There were plenty of cheers and tears when Alabama Academic All-American golfer Brooke Pancake ground out a par on the final hole of the Vanderbilt Legends Club. Everyone on the Crimson Tide women’s golf team squealed. A few parents covered their faces to keep their emotions from spilling out into the open, while coach Mic Potter gave a fist pump and a huge smile.
No one could blame them. After all, it was Alabama’s first national championship in women’s golf, a hard-fought one-stroke victory over USC.
But it was a far cry from the hoopla in the Superdome five months earlier.
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The same was true for the Women’s College World Series where Alabama captured its first softball championship (and the first for the SEC), beating Oklahoma 5-4 in the final game. The entire Tide dugout swarmed teammate Jackie Traina after the pitcher struck out Keilani Ricketts to end the game.
But confetti didn’t fall from the sky, and 400 reporters didn’t scramble to interview every player, coach, trainer and passerby.
The Alabama women’s gymnastics team won its second consecutive national title in April when Ashley Priess, who had come back from surgery on both ankles, scored a 9.95 on the balance beam to put the Tide over the top.
But no network rented the floor of a nearby hotel to tape specials on the outcome.
No one questions that football still reigns supreme in Tuscaloosa. Cars with Roll Tide paint jobs don’t clog I-20 for softball games or gym meets. But with four national championships this year, three of them coming in women’s sports, everybody also realizes that Titletown is turning into a lot more than pigskin and fall Saturdays.
Though there weren’t as many fans cheering the golfers, softball players or gymnasts as they were screaming their heads off in New Orleans at the BSC championship, the newest titles have elicited just as much pride from Tide faithful.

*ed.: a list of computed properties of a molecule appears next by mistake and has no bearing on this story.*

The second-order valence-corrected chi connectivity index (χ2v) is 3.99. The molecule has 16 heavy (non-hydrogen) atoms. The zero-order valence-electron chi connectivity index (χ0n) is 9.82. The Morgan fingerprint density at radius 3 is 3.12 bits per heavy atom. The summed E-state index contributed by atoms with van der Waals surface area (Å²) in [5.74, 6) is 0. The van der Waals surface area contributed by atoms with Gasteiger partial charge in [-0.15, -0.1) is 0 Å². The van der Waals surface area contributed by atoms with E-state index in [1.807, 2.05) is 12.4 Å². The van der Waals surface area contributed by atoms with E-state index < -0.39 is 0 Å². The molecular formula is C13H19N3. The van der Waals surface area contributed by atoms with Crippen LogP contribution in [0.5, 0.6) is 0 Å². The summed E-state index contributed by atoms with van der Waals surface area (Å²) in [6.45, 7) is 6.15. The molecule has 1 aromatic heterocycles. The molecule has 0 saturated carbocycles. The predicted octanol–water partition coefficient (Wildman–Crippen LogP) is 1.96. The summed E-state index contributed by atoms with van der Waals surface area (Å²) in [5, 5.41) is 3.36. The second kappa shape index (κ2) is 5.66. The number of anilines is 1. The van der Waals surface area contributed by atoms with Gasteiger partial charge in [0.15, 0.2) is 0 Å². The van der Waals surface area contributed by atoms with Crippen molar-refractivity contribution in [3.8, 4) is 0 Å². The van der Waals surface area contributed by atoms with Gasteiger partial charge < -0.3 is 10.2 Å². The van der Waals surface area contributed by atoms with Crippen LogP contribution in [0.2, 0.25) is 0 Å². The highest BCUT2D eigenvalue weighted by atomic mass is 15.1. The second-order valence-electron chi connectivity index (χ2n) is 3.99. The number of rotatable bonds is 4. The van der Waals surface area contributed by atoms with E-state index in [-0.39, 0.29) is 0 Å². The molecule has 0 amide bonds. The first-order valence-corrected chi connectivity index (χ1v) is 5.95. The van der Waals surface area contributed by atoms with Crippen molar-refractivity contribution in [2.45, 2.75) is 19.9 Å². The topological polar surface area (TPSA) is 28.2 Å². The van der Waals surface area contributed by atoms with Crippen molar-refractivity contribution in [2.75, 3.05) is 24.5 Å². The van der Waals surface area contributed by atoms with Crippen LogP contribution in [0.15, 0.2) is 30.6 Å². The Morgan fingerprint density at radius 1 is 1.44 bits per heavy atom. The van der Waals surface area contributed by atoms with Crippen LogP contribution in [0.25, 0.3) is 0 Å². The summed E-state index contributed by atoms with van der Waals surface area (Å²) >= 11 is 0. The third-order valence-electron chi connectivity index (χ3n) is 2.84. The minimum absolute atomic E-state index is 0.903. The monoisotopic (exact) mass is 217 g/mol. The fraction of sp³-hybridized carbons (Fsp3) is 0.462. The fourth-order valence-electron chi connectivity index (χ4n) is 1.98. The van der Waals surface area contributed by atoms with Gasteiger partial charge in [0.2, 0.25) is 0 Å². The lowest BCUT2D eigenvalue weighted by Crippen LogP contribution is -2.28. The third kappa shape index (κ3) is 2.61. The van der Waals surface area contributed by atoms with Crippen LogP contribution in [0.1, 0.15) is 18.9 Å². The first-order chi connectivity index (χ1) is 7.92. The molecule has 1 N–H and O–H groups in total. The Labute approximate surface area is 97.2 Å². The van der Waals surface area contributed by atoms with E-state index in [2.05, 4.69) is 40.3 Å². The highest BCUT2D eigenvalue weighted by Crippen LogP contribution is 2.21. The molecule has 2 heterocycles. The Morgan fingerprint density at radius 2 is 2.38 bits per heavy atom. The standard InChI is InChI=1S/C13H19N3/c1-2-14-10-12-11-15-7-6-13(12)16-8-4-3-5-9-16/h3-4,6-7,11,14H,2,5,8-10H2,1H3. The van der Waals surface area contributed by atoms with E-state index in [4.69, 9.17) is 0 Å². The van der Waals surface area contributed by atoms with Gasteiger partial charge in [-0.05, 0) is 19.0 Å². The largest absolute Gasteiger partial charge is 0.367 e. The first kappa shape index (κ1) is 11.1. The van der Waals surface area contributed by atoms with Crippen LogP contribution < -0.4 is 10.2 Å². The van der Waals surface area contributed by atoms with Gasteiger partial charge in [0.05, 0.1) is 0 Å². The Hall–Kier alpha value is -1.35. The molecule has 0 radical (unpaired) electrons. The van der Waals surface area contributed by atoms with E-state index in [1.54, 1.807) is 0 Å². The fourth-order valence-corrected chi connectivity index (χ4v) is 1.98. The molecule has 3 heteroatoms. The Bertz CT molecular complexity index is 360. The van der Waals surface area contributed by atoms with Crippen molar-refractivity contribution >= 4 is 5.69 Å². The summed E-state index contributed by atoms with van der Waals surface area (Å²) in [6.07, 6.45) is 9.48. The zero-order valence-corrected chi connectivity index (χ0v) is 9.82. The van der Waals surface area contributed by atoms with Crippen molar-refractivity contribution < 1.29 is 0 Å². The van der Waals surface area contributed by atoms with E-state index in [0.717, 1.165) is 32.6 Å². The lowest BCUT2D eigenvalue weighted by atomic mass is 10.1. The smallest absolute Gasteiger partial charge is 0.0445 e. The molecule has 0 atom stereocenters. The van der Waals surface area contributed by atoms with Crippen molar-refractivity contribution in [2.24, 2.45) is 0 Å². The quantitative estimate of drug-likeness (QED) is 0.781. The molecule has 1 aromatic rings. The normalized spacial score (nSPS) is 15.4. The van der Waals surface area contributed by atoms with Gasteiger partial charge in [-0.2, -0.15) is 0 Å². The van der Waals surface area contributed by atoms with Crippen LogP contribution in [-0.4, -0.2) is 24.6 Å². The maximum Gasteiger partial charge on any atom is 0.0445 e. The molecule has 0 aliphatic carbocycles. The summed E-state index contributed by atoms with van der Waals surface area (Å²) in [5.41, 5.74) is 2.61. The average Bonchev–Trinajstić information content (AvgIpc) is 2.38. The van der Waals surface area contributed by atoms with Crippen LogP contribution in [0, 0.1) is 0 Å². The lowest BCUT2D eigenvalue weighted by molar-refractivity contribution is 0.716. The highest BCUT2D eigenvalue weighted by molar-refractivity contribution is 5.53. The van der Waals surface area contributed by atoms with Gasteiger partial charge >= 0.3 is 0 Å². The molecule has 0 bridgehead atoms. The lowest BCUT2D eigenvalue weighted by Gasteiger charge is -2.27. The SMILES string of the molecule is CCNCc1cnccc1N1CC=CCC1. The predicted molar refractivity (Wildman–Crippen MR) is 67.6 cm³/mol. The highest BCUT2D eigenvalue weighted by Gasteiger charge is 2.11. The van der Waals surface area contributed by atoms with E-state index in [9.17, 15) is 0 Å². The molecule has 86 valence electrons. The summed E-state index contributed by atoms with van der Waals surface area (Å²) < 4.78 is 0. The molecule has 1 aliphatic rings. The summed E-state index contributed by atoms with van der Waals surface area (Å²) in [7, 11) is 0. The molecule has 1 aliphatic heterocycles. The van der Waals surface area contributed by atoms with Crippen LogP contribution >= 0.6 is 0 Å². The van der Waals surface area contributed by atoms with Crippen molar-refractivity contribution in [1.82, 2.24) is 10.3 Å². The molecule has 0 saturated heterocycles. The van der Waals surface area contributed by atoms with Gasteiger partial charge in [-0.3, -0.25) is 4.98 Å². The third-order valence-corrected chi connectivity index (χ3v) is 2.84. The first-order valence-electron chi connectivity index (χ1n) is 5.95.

“I am so proud and excited to be a part of the Crimson Tide family,” said Leslie Spalding, who played golf at Alabama in the early 90s and competed on the LPGA Tour for a decade before getting into coaching — Spalding is currently San Diego State’s women’s golf coach.
“I think it’s a cultural thing. People expect to win national championships at Alabama no matter what the sport. I think you see other teams winning titles and you understand that it’s just what you do at Alabama.”
Money helps, and that comes from football.
Softball coach Patrick Murphy didn’t build a championship team until the completion of Rhoads Stadium, a state-of-the-art facility that is the envy of coaches throughout the country.
“That was the biggest difference-maker in our program’s history because the girls could finally have something that they could call home, and we could take recruits there,” Murphy said. “That was the deal-maker in terms of our success.”
And it came because money flows like Caligula’s wine in Tuscaloosa. Fourteen football championships will do that for you. But as important as the dollars are to bringing in players and coaches, money alone doesn’t build a winning culture.
“It starts at the top,” Potter said. “You have to be committed in terms of facilities, backing and administrative support. It’s all here. It’s all in place.”
Athletic director Mal Moore set the tone by doing what it took to keep coaches like Murphy (who was bound for LSU before being lured back to Tuscaloosa) and attracting men like Potter, who had already built a Hall of Fame coaching career at Furman University before donning the Crimson.
Moore is doing whatever it takes to make sure the basketball, baseball, swimming and track and field programs have what they need to build equally winning traditions.
After the final putt fell in Nashville and the Tide had their first golf title, Potter’s wife Kim admitted, “It was very difficult to leave (Furman). We lived there our entire married lives. But it’s been the best decision of our lives. Alabama has allowed (Potter) to have everything he needs and supported him 100 percent.”
The bonuses don’t hurt either. Potter won the SEC and NCAA Coach of the Year awards, which were each worth an additional month’s salary. The national title earned him another month’s pay, which added a total of additional $45,000 on top of his $135,000 base salary.
Murphy pocked an additional $77,000, while gymnastics coach Sarah Patterson took him an extra $61,250.
Of course Nick Saban grabbed the biggest piece of the bonus pie with his $400,000 championship bump. But nobody is complaining.
Championships bring smiles to all faces. At Alabama, smiles are fast becoming the norm.
“At a coaching clinic we asked Mic (Potter) about goal setting,” Spalding said. “He said he didn’t set specific goals. The team never talked about it, because they didn’t need to. Everybody who comes there now is coming to win a national championship. Nothing else really matters.”